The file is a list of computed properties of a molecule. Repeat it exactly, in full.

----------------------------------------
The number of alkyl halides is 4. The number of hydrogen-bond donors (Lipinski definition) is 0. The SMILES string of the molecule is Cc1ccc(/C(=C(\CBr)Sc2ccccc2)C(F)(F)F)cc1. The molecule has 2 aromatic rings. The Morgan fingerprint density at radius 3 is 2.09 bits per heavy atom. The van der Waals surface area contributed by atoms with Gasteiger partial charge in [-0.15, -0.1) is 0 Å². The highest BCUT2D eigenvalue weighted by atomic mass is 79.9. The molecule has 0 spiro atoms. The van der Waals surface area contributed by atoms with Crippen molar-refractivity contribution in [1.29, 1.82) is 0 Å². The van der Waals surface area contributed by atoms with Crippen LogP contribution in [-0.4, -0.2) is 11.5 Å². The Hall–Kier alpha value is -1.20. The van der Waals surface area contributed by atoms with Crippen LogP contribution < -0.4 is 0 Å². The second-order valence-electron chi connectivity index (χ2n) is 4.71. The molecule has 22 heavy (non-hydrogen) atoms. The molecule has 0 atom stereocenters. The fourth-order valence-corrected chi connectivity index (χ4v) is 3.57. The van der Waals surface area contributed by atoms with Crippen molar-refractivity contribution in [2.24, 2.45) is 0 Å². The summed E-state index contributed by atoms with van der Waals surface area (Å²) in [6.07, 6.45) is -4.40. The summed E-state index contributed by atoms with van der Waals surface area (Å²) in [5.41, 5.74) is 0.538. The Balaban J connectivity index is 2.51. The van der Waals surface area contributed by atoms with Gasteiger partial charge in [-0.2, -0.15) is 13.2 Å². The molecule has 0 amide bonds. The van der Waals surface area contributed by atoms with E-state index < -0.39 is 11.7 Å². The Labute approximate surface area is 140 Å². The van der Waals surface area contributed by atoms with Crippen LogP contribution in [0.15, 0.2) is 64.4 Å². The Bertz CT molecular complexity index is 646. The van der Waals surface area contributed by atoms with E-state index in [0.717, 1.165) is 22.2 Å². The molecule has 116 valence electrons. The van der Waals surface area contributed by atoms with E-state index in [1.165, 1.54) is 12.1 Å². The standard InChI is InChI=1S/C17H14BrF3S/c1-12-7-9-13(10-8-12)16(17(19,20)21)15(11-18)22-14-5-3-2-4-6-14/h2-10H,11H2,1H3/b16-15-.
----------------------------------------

The number of alkyl halides is 4. The number of hydrogen-bond donors (Lipinski definition) is 0. The SMILES string of the molecule is Cc1ccc(/C(=C(\CBr)Sc2ccccc2)C(F)(F)F)cc1. The molecule has 2 aromatic rings. The Morgan fingerprint density at radius 3 is 2.09 bits per heavy atom. The van der Waals surface area contributed by atoms with Gasteiger partial charge in [-0.15, -0.1) is 0 Å². The highest BCUT2D eigenvalue weighted by atomic mass is 79.9. The molecule has 0 spiro atoms. The van der Waals surface area contributed by atoms with Crippen molar-refractivity contribution in [1.29, 1.82) is 0 Å². The van der Waals surface area contributed by atoms with Crippen LogP contribution in [-0.4, -0.2) is 11.5 Å². The Hall–Kier alpha value is -1.20. The van der Waals surface area contributed by atoms with Crippen LogP contribution < -0.4 is 0 Å². The second-order valence-electron chi connectivity index (χ2n) is 4.71. The molecule has 22 heavy (non-hydrogen) atoms. The molecule has 0 atom stereocenters. The fourth-order valence-corrected chi connectivity index (χ4v) is 3.57. The van der Waals surface area contributed by atoms with Crippen molar-refractivity contribution in [2.24, 2.45) is 0 Å². The summed E-state index contributed by atoms with van der Waals surface area (Å²) in [6.07, 6.45) is -4.40. The summed E-state index contributed by atoms with van der Waals surface area (Å²) in [5.41, 5.74) is 0.538. The Balaban J connectivity index is 2.51. The van der Waals surface area contributed by atoms with Gasteiger partial charge in [-0.2, -0.15) is 13.2 Å². The molecule has 0 amide bonds. The van der Waals surface area contributed by atoms with E-state index < -0.39 is 11.7 Å². The Labute approximate surface area is 140 Å². The van der Waals surface area contributed by atoms with Crippen LogP contribution in [0.15, 0.2) is 64.4 Å². The Bertz CT molecular complexity index is 646. The van der Waals surface area contributed by atoms with E-state index in [0.717, 1.165) is 22.2 Å². The molecule has 116 valence electrons. The van der Waals surface area contributed by atoms with E-state index in [1.165, 1.54) is 12.1 Å². The standard InChI is InChI=1S/C17H14BrF3S/c1-12-7-9-13(10-8-12)16(17(19,20)21)15(11-18)22-14-5-3-2-4-6-14/h2-10H,11H2,1H3/b16-15-.